Politik og populærkultur: Hvilken betydning har brugen af populærkulturelle referencer for målgruppens receptionen af vores kampagneprodukter, og hvordan kan dette bruges til at skabe fokus på den diskriminerende tone i debatten?

Sille Westphal Rasmussen, Cirkeline Jungsberg Arnvig, Ida Selvejer Faaborg & Trond-Martin Kvalheim Hauge

Student thesis: Subject Module Project


This paper examines, how popular culture can be used in a political campaign as a strategy to engage the target group of young people at the age of 15 to 19. The campaign products, which are produced by us, focuses on how some politicians speak disparagingly about people with another ethnicity than Danish. Empirical data has been collected through one survey and two focus group interviews with the target group. We have used theories by Stuart Hall, Joke Hermes and Liesbet Van Zoonen to shed light on, how symbols from popular culture can be used as a way of creating identification with political subjects. Furthermore we used theories about reception analysis to find out, how the target group understand and interpret our campaign. Based on our analysis of our data we find that our campaign addresses the target group successfully by using words from popular culture. The use of words from popular culture do not only put the original statement into perspective, it also manages to create an identification and a motivation. It creates a connection between the target group and politics.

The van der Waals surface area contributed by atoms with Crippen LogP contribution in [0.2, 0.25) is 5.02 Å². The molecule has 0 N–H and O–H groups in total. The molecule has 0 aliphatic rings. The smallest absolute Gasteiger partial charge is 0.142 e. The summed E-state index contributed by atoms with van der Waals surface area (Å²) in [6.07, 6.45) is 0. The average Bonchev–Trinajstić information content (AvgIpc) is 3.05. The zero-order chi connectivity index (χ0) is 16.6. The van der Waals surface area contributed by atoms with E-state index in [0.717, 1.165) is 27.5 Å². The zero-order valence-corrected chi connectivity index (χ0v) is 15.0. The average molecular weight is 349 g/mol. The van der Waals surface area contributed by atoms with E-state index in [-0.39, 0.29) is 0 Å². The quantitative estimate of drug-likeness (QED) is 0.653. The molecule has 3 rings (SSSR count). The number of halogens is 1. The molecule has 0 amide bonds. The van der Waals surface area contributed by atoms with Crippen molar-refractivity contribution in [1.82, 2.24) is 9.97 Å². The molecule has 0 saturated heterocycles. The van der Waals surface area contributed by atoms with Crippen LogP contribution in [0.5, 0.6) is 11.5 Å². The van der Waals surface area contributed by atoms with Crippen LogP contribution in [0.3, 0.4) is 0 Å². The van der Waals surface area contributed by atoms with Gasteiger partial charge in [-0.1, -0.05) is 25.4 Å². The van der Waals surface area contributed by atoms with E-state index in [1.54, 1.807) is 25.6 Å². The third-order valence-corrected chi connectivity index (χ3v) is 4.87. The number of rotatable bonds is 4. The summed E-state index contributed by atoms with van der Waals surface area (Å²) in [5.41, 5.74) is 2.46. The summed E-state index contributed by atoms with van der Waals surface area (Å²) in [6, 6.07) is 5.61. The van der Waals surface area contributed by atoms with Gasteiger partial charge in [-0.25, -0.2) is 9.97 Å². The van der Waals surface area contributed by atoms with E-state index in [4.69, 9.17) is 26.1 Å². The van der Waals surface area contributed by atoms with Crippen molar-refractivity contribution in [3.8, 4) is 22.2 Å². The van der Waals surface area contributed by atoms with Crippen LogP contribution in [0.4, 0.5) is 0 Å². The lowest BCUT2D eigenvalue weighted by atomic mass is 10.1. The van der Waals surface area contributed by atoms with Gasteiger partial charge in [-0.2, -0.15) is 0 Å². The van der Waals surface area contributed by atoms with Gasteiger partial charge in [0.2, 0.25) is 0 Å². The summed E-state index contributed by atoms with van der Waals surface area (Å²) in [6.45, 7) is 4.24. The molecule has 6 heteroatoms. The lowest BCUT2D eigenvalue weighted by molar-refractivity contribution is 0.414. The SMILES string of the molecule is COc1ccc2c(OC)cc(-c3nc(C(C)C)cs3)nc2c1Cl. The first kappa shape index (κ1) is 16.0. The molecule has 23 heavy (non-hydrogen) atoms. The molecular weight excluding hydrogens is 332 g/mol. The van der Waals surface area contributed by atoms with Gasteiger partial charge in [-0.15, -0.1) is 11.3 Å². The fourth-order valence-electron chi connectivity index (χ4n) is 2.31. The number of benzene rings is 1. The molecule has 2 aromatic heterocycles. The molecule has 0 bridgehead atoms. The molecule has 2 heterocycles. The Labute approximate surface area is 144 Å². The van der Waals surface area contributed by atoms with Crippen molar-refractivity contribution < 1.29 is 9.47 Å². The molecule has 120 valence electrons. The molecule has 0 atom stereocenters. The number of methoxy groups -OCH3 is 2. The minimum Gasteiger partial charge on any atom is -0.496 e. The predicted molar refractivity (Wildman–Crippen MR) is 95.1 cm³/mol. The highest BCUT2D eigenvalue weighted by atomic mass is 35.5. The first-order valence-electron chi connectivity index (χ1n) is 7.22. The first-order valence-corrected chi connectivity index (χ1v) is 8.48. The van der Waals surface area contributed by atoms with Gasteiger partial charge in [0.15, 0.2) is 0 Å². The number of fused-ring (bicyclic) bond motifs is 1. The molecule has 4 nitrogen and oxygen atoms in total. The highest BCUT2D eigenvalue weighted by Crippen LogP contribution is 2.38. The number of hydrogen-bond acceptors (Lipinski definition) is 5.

It is difficult to measure if the campaign will lead to a behaviour change, even though the results from our data were positive.

EducationsCommunication, (Bachelor/Graduate Programme) Bachelor
Publication date16 Dec 2016
Number of pages30
SupervisorsYngve Harbøll Søndergaard Jensen